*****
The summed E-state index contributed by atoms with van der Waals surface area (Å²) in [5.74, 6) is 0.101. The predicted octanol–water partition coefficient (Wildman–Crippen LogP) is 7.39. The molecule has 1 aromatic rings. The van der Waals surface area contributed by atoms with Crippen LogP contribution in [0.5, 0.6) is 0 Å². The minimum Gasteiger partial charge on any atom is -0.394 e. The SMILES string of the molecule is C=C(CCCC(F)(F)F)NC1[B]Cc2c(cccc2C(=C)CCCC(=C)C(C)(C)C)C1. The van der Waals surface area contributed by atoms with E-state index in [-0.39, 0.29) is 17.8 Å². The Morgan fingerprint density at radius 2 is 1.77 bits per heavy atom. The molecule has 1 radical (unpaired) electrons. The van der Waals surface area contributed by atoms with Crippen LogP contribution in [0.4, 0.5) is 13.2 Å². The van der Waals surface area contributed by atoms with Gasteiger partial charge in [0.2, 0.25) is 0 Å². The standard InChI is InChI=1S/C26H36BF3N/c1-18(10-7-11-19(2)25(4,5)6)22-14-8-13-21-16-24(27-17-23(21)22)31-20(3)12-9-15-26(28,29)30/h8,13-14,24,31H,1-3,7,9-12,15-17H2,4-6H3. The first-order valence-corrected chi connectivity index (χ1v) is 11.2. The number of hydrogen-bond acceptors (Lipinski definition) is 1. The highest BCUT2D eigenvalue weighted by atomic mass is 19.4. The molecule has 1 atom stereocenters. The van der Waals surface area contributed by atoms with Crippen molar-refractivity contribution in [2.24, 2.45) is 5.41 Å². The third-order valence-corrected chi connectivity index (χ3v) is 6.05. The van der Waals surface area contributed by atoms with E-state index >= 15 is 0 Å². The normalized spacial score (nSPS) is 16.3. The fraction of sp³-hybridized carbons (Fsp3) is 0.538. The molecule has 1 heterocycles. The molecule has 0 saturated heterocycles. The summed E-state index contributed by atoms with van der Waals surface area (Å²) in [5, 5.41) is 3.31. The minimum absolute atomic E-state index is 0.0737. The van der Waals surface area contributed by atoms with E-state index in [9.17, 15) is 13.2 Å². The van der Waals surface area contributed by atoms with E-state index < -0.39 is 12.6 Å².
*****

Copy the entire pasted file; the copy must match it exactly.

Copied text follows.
The summed E-state index contributed by atoms with van der Waals surface area (Å²) in [5.74, 6) is 0.101. The predicted octanol–water partition coefficient (Wildman–Crippen LogP) is 7.39. The molecule has 1 aromatic rings. The van der Waals surface area contributed by atoms with Crippen LogP contribution in [0.5, 0.6) is 0 Å². The minimum Gasteiger partial charge on any atom is -0.394 e. The SMILES string of the molecule is C=C(CCCC(F)(F)F)NC1[B]Cc2c(cccc2C(=C)CCCC(=C)C(C)(C)C)C1. The van der Waals surface area contributed by atoms with E-state index in [-0.39, 0.29) is 17.8 Å². The Morgan fingerprint density at radius 2 is 1.77 bits per heavy atom. The molecule has 1 radical (unpaired) electrons. The van der Waals surface area contributed by atoms with Crippen LogP contribution in [0.4, 0.5) is 13.2 Å². The van der Waals surface area contributed by atoms with Gasteiger partial charge in [0.2, 0.25) is 0 Å². The standard InChI is InChI=1S/C26H36BF3N/c1-18(10-7-11-19(2)25(4,5)6)22-14-8-13-21-16-24(27-17-23(21)22)31-20(3)12-9-15-26(28,29)30/h8,13-14,24,31H,1-3,7,9-12,15-17H2,4-6H3. The first-order valence-corrected chi connectivity index (χ1v) is 11.2. The number of hydrogen-bond acceptors (Lipinski definition) is 1. The highest BCUT2D eigenvalue weighted by atomic mass is 19.4. The molecule has 1 atom stereocenters. The van der Waals surface area contributed by atoms with Crippen molar-refractivity contribution in [2.24, 2.45) is 5.41 Å². The third-order valence-corrected chi connectivity index (χ3v) is 6.05. The van der Waals surface area contributed by atoms with E-state index >= 15 is 0 Å². The normalized spacial score (nSPS) is 16.3. The fraction of sp³-hybridized carbons (Fsp3) is 0.538. The molecule has 1 heterocycles. The molecule has 0 saturated heterocycles. The summed E-state index contributed by atoms with van der Waals surface area (Å²) in [5, 5.41) is 3.31. The minimum absolute atomic E-state index is 0.0737. The van der Waals surface area contributed by atoms with E-state index in [9.17, 15) is 13.2 Å². The van der Waals surface area contributed by atoms with E-state index < -0.39 is 12.6 Å².